Feeds

Apache insists OpenOffice is alive, well, and flush

Keep calm and carry on

5 things you didn’t know about cloud backup

The Apache Software Foundation (ASF) has sought to downplay fears over the future of OpenOffice, following a rather dramatic statement from original members of the team, begging for donations.

Shane Curcuru, one of the mentors on the Apache OpenOffice podling, told The Register that the ASF was continuing development of the OpenOffice code after receiving both the software and full international trademarking rights from Oracle. In addition, the number of contributors is rising, and the code is still receiving additions from Oracle employees on an unofficial basis.

“The OpenOffice podling is doing fine. We have plenty of commiters and project management committee members working on OpenOffice and have voted on new committee members,” he said.

He commented that some within the ASF were quite surprised by the nature of the discussion on OpenOffice, and that is was a disappointment that members of the OpenOffice team had not been in contact with the ASF before making their plaintive announcement.

In an extended statement, the ASF said that the OpenOffice code would be developed in “The Apache Way”, and that work was ongoing. The team has already put out some of the most successful open source code in the technology industry and would be working on OpenOffice in the same way, it said.

The statement also, rather pointedly, wished the rival LibreOffice development program, run by The Document Foundation, good luck in their coding, and looked forward to opening a dialogue between the two groups to “deepen understanding and cease the unwarranted spread of misinformation.”

In an interview with The Register two weeks ago, The Document Foundation did claim that, while OpenOffice had the installed base of users, LibreOffice was attracting more development interest. But the stimulus for today’s kerfuffle seems to have come not from the open source rival, but from members of the original OpenOffice team.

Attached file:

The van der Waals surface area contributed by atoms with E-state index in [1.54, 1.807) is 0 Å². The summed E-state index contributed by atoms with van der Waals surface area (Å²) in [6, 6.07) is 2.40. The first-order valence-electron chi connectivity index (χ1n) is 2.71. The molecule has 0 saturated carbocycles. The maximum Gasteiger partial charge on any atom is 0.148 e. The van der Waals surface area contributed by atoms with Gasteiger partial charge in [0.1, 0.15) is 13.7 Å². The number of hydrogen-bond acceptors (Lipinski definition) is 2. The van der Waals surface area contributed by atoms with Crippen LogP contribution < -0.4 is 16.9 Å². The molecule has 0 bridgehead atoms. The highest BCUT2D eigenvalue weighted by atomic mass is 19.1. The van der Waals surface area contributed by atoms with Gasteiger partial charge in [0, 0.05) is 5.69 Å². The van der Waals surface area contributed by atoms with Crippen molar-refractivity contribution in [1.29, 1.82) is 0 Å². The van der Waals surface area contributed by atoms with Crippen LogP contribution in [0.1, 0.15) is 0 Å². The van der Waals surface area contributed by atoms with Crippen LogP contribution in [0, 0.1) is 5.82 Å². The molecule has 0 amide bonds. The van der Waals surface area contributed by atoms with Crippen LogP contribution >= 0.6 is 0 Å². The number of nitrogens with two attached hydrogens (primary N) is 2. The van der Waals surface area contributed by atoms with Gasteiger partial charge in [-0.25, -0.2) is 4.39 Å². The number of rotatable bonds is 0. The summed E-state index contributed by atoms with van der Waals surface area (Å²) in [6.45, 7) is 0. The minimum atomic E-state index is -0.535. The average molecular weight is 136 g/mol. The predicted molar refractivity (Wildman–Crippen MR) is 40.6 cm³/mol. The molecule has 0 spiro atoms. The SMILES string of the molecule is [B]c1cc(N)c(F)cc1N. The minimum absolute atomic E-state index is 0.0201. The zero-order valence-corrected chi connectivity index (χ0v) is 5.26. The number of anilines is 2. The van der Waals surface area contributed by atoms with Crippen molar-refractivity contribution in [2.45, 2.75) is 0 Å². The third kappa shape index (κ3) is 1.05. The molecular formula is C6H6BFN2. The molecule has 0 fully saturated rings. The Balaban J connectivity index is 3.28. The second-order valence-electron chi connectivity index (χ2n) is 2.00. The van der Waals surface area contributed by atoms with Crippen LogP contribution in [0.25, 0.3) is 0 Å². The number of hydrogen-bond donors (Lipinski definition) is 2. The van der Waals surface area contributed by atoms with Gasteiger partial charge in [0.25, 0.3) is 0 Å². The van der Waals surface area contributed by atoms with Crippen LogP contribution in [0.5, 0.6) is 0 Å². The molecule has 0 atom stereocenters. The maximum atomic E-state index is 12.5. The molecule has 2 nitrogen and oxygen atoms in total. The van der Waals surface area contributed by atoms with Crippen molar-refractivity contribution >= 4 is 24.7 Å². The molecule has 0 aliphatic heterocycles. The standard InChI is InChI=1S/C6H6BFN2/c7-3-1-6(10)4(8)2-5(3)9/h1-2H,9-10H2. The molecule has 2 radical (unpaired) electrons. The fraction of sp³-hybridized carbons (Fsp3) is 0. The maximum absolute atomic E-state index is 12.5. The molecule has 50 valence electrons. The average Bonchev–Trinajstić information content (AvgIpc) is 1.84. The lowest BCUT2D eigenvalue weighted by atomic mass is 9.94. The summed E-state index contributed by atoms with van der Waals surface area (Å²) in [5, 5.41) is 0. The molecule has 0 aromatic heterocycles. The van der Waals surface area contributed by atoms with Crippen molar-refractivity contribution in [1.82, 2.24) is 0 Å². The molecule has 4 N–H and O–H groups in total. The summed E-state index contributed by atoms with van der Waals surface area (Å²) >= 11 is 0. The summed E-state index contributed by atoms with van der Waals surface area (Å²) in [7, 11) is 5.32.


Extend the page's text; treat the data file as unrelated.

The ASF called for an end to the FUD over OpenOffice, and said that it would continue to develop the code, that there was no need for additional donations, and that additions would be made to the applications when they were ready.

“The ASF is a public charity, with a mission to produce high-quality code for the public good,” Curcuru said. “We will put out code when it’s ready to ship.” ®

Secure remote control for conventional and virtual desktops

More from The Register

next story
BBC: We're going to slip CODING into kids' TV
Pureed-carrot-in-ice cream C++ surprise
China: You, Microsoft. Office-Windows 'compatibility'. You have 20 days to explain
Told to cough up more details as antitrust probe goes deeper
Linux turns 23 and Linus Torvalds celebrates as only he can
No, not with swearing, but by controlling the release cycle
Scratched PC-dispatch patch patched, hatched in batch rematch
Windows security update fixed after triggering blue screens (and screams) of death
This is how I set about making a fortune with my own startup
Would you leave your well-paid job to chase your dream?
prev story

Whitepapers

Implementing global e-invoicing with guaranteed legal certainty
Explaining the role local tax compliance plays in successful supply chain management and e-business and how leading global brands are addressing this.
Endpoint data privacy in the cloud is easier than you think
Innovations in encryption and storage resolve issues of data privacy and key requirements for companies to look for in a solution.
Why cloud backup?
Combining the latest advancements in disk-based backup with secure, integrated, cloud technologies offer organizations fast and assured recovery of their critical enterprise data.
Consolidation: The Foundation for IT Business Transformation
In this whitepaper learn how effective consolidation of IT and business resources can enable multiple, meaningful business benefits.
High Performance for All
While HPC is not new, it has traditionally been seen as a specialist area – is it now geared up to meet more mainstream requirements?